I take full credit for finding the Coronet’s replacement. Cruising the Sunday Times classifieds – as was my habit even at age 11--I came upon a ‘56 Chrysler Windsor 225 convertible whose equipment list included ... a record player! I pointed it out to dad, who replied, "it couldn’t hurt to look," so look we did. The Chrysler was white, with a white top and a red-and-white leather interior. I don’t recall whether any pleading on my part played a part in the decision, but a deal was struck and the Chrysler, complete with a small library of 16-2/3 RPM records, was ours within a couple of days.
After a serious fender-bender, my dad replaced the Chrysler with a metallic blue ‘58 Chevrolet Impala convertible that turned out to be the family’s only GM car, ever. It had the wonderful 283 cubic inch small block V-8, and the less-than-wonderful two-speed Powerglide automatic. Towards the end of the Impala’s life I got my learner’s permit, and proceeded to abuse both the car and the permit on a regular basis. By that time the Impala had begun to rust, and was suffering from a serious case of vapor lock that manifested itself as a hot-start problem. "The car wouldn’t start" was my regular excuse for returning home later than agreed, and more often than not it was the truth.
Alas, the Impala was our last convertible, but we still had two more pushbutton-tranny Chryslers in our future. The first was a white ‘62 Newport four-door hardtop whose most distinctive feature was the clear plastic bubble that covered its full set of electroluminescent gauges. I took my road test in that car, and still have a soft spot for the hardtop body style. In 1967 the Newport gave way to a ‘64 New Yorker four-door hardtop, complete with rectangular steering wheel and brocade upholstery. It always ran very hot, and the brakes seemed to have only two positions: off and "buckle up or I’ll put you through the windshield." After a couple of years, the New Yorker went away in favor of a truly lovely 1965 Chrysler 300, again in four-door hardtop configuration. But what a difference that single model year made. Where the ‘64's body and interior felt tight and solid, the ‘65 seemed to be held together with thumb tacks and rubber cement. Mechanically, though, it was just fine, as was the identical-under-the-skin Dodge Custom 880 that became my own very first car at roughly the same time. The big difference was that mine, just by chance, had air conditioning.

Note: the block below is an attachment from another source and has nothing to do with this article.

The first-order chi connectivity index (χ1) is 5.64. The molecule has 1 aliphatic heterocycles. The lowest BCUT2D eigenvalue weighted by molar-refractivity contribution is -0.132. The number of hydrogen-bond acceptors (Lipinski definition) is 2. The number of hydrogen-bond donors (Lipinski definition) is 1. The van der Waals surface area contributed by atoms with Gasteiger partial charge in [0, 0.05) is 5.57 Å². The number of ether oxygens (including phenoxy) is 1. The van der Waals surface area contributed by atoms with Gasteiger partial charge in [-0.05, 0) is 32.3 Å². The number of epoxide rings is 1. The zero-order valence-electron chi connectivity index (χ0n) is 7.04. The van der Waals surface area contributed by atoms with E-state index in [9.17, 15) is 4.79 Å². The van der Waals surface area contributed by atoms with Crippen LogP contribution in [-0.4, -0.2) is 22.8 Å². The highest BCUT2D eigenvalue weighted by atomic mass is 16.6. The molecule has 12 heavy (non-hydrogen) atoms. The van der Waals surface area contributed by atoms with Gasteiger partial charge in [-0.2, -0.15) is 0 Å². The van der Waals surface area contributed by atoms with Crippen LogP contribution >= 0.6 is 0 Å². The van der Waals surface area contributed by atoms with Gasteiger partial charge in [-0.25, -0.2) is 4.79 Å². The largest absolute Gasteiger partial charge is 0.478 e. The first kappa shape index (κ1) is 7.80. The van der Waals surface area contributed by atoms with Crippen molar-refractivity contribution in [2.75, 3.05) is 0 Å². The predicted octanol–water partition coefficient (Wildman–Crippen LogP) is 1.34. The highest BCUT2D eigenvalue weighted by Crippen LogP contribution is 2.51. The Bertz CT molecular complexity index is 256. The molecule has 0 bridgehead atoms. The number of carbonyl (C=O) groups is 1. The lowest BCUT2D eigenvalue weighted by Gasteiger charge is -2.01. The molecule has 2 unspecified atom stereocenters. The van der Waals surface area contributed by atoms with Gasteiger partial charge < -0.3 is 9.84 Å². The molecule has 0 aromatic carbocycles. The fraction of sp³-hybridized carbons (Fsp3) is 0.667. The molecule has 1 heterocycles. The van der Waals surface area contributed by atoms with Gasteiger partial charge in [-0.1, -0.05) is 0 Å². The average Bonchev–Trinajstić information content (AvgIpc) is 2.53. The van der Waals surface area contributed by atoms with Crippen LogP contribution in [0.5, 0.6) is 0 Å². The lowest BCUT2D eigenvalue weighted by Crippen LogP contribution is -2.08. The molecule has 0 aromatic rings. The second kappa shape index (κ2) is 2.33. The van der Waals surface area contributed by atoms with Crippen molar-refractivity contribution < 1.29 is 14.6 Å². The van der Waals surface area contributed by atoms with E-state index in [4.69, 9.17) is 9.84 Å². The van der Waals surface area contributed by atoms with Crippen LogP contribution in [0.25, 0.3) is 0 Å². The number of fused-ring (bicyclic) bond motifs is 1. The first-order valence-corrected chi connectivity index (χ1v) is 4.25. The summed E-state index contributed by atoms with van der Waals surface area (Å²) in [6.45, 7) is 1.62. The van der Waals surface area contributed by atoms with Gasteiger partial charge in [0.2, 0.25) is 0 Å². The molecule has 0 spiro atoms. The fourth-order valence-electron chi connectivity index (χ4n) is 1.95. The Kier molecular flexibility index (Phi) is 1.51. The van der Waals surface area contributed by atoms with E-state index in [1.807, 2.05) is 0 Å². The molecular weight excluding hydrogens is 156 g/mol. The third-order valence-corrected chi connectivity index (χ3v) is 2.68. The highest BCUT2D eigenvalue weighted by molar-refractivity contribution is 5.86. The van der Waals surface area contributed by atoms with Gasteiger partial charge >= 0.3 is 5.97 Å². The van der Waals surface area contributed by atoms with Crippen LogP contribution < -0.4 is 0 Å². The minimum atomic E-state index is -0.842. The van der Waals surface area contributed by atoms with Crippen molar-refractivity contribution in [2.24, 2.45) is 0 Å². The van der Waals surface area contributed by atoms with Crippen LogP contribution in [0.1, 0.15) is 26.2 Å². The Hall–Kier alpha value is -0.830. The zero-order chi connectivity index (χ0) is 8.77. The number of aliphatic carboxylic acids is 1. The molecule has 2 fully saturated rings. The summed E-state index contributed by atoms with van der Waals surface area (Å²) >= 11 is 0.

From that point on, my cars got more interesting (the next two were a 1951 Cadillac and a 1964 Jaguar Mark 2), while dad’s, at least for a while, became mostly awful. The 300 gave way to--gasp!--a colossally craptastic ‘71 Plymouth Duster whose only redeeming virtue was air conditioning. After another few eminently forgettable examples of Detroit’s worst efforts, dad went offshore and bought a year-old ‘86 Volvo 240. Aside from needing a fairly regular shot of Freon, the Volvo gave good service for 10 years.
Dad’s last car was the ‘92 Grand Marquis that I took over when he gave up driving. It now occurs to me that a big reason I’ve put so much effort into keeping that car on the road is to retain that connection for just a while longer.
Many people have fond memories of their dad, the Car Guy, out in the garage or driveway, changing the oil, replacing the plugs and points, and performing a number of maintenance jobs on the family car.
That was not my dad. Although he loved certain cars, he wasn't much of a Car Guy. During my early years, he was the main force behind car purchases even though mom did most of the driving. Being of the old school of American automotive design, he liked BIG cars. Big luxurious cars. Even though we couldn't afford them, he had a real love for Cadillacs and Chrysler luxury models. We ended up nearly always getting some GM product, not out of a real love for the brand (although my mom probably felt safest with them) but because there was a dealer in town that they both trusted.